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Elective: The Linguistic Lens: How Language Influences our Perception of the World

Vak
2017-2018

Admission requirements

This course is only available for second year students in the BA International Studies.
The number of participants is limited to 25.

Description

It is the 2nd of February 2004, the day after the Superbowl, and you pick up an American paper. “Justin Timberlake tears off part of Janet Jackson’s bodice!”, says the headline. Does reading this kind of coverage of the event lead you to believe that Justin Timberlake is responsible for the famous ‘wardrobe malfunction’ that occurred during the controversial half time act of this sporting event? Does it make you think he should receive a hefty fine? According to linguistic research (Fausey & Boroditsky, 2010), the answer to these questions is yes. You are more inclined to consider Justin Timberlake to be the perpetrator if you read a description of the event that uses agentive language (identifying Justin Timberlake as the agent, as in the example above) than when non-agentive language is used (“Part of Janet Jackson’s bodice was torn off!”), even if you have already thought about your position on the issue before you read the description.

In this course, we will take a closer look at phenomena like this in order to better understand how language influences people’s perception of the world. In the first section of the course, we will look at the interrelationships between language and thought in a general sense: how does the acquisition of language influence development? Do people who do not share the same mother tongue differ in their perception of the world? And how does the acquisition of more than one language influence thought? The second section of the course will look at how language might be used to engender changes in thought and behaviour. In this light, we will look closer at phenomena such as linguistic framing effects, politically correct language, euphemisms and propaganda. This section will also look at how narratives can be used to change people’s beliefs. Finally, in the third section of this course, students will conduct their own small-scale research on the relationship between language and thought.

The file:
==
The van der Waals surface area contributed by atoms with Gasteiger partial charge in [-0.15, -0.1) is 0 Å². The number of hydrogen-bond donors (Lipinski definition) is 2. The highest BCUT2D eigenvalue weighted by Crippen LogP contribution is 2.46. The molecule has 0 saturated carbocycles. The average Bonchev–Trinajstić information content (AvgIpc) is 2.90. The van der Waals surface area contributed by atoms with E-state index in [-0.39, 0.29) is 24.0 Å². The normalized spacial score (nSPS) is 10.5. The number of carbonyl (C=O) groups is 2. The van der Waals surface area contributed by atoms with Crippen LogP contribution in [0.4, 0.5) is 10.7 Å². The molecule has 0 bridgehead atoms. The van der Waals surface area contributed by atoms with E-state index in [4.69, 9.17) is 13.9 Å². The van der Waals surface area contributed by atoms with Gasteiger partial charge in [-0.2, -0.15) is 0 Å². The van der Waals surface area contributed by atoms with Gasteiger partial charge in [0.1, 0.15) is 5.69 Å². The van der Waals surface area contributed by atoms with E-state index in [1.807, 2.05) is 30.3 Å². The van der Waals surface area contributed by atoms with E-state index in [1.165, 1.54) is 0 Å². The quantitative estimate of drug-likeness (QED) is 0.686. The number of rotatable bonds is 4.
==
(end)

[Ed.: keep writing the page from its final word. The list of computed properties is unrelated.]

Additionally, the students will work through:

  • W.C. Booth, G.G. Colomb, J.W. Williams, The Craft of Research, third edition, Chicago/London: University of Chicago Press, 2008.

Course objectives

The elective courses for International Studies are designed to teach students how to deal with state-of-the-art literature and research questions. They are chosen to enhance the students’ learning experience by building on the interdisciplinary perspectives they have developed so far, and to introduce them to the art of academic research. They are characterised by an international or comparative approach.

Academic skills that are trained include:

Oral presentation skills:

1. to explain clear and substantiated research results;
2. to provide an answer to questions concerning (a subject) in the field covered by the course a. in the form of a clear and well-structured oral presentation; b. in agreement with the appropriate disciplinary criteria; c. using up-to-date presentation techniques; d. aimed at a specific audience;
3. to actively participate in a discussion following the presentation.

Collaboration skills: